As far as American thinking is from ours, so few American cars are sold here. They are dominated by large SUVs such as Jeep and Dodge, which have no competition in Europe. However, American models of global brands are also increasing. The Volkswagen Atlas is one of the most interesting. It fills the generous dimensions with a well-known technique that can be used even by local repair shops. It is powered by a characterful, if somewhat thirsty, six-cylinder engine.
European brands have been trying to break into the American market for decades. In vain. In the conditions there, our cars are unnecessarily small and economical at the expense of comfort. Only those who adapt to the big country will find success. The Japanese understood it first, then the Koreans.
It was only a few years ago that Volkswagen became popular among European brands. Its managers there made a car a class larger than the Tiguan, and the MQB modular platform allowed it to be built at a reasonable cost. That’s how Atlas was born. It’s over five meters tall, has endless room and is made in the funky town of Chattanooga, Tennessee.
Before they could finish it, the Dieselgate affair hit and it looked like Volkswagen would not cut corners in America. That is, at least until it switches completely to battery drive. But the opposite happened. Eighty thousand Atlases are sold a year, only a quarter less than Tiguans.
That’s not a big number for America, but it is for a modest Volkswagen store. It is as important a commodity to him as the Grand Cherokee is to the American branch of Stellantis.
The design reveals the country of origin quite clearly. If it weren’t for the logo on the hood, you’d almost mistake such a chunky piece of iron for a Ford Explorer or Chevrolet Traverse. Under the hood, however, the engine from the Czech police Superbs of the previous generation growls, the Passat-like shoulders peek out from below, and every Octavia user will feel right at home after sitting inside. You will find the familiar buttons in the same places.
Americans don’t pay much attention to interior design, and Volkswagen caters to them. Large plastic surfaces are not attractive to the eye or to the touch, and some controllers have more play. But the comfortable armchairs and the omnipresent excess of space make up for it.
The Atlas has three rows of seats and behind the last row there is room for luggage. The second row can be pushed forward to a large extent. Then you can comfortably stretch into the third row and sit in it more comfortably than in most European SUVs, as the seats are not anchored so low.
Then you can play with folding individual seats or entire rows and create a space in which to live. When you try to park in the center of Prague, the European question comes to mind, what is the need of such a size. But just a trip outside the city and you will answer the American question: why drive anything smaller?
The driver’s sandwich matches the American concept of life the most. The tall build and long, bushy bow look fearless. The overview of the surrounding traffic is excellent – at least here, where you can also see the Nissan Qashqai and Skoda Yeti from above. Be careful, however, that you can’t see anything directly in front of the car. Extreme caution is required where children are around.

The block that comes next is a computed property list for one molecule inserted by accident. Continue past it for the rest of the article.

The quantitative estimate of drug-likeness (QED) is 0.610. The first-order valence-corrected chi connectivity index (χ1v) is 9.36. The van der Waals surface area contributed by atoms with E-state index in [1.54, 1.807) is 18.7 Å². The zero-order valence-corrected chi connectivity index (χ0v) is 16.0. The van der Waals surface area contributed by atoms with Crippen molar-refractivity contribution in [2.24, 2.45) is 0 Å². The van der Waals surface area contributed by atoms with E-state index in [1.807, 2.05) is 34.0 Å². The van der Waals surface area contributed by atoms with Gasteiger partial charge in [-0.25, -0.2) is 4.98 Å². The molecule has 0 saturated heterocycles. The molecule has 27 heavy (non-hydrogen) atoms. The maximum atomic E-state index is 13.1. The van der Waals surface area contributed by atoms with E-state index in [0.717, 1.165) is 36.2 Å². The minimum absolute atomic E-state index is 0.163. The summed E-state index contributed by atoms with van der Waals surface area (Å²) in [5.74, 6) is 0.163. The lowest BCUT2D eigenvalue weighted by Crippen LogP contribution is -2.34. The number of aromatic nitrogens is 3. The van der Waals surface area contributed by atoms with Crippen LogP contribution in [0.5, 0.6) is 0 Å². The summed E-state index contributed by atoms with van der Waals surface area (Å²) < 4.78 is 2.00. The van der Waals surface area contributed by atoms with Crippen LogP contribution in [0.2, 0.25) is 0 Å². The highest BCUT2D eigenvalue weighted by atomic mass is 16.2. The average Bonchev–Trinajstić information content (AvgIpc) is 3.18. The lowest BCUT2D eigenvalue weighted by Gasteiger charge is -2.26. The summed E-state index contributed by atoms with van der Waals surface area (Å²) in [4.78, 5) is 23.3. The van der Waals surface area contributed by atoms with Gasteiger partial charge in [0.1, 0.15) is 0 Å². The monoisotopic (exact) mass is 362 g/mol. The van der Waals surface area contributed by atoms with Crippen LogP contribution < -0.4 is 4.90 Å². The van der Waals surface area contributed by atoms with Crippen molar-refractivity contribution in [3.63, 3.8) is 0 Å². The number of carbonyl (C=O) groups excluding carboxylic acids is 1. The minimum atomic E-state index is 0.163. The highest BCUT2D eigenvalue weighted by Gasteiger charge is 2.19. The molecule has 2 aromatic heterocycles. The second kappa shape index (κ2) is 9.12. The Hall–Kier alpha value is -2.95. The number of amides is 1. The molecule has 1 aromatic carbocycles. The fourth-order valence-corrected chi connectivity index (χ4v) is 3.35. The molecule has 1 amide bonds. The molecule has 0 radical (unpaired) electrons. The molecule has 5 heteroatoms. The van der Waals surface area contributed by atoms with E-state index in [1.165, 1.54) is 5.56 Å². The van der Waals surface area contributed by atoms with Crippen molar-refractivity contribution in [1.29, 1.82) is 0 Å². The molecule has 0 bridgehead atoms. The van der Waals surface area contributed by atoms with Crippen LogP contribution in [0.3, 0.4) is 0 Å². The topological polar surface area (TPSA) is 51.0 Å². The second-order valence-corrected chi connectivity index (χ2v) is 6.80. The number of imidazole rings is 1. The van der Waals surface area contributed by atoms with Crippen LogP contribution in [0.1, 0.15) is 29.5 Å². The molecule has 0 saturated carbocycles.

The chassis, which does not care even about large dents and holes, looks just as sovereign. Perhaps the designers had no idea that long wheel lifts and twenty-one-inch rims with high-profile tires would be just as useful on Czech roads as among the cornfields of Nebraska. Atlas springs compliantly, doesn’t let anything make it nervous and doesn’t even jump on big bumps.
All this is crowned by the honey-smooth thrust and captivating bubbling of the six-cylinder 3.6 FSI, known from the previous generation Passat and Superb. It is not a racer, but with its muscular engagement in the middle and upper range, it adds effortless sovereignty to the ride. Especially in tandem with the eight-speed planetary automatic, which American Volkswagens pack instead of the jumpy DSG. The gearbox starts up with smooth grace, shifts smoothly and lets the engine whine around 1200 rpm under a light foot.
Unfortunately, even this does not keep the average consumption below 12 liters. Although this is a lirt to two less than in the Jeep Grand Cherokee, but for higher efficiency you have to look for direct injection into the cylinders, more sensitive to quality fuel and sensitive to short cold drives. America’s abundance of space includes such bills, forget about diesel.
Volkswagen Atlas 3.6 V6 FSI
Engine: petrol 6-cylinder, 3597 cm3
Power: 206 kW at 6200 rpm
Torque: 360 Nm at 2500 – 5000 rpm
Top speed: 190 km/h
Acceleration 0-100 km/h: 8.9 s
Combined consumption: 12.4 l/100 km
Luggage compartment volume: 583 to 2740 l
The Atlas is not in the standard offer of the European Volkswagen network and does not have a fixed price. Enlightened brand sellers, however, have them imported in small quantities individually, because this format has its clientele here as well. That’s how our example found itself in Das Weltauto’s range of verified used Volkswagens. After two years and 11,000 kilometers, it costs 1.8 million crowns, which corresponds to other cars of a similar design, led by the Jeep Grand Cherokee.
The advantage of the Atlas is the proven and reliable mechanics known from European Volkswagen models, which can be handled by both branded and independent repair shops. Within the Das Weltauto network, it is even possible to purchase an extended warranty. However, specific parts are sent from the USA, which usually takes a month, sometimes even two. The prices are illustrated by the original bumper without paint for 23,000 crowns and the headlight for 44,000 crowns.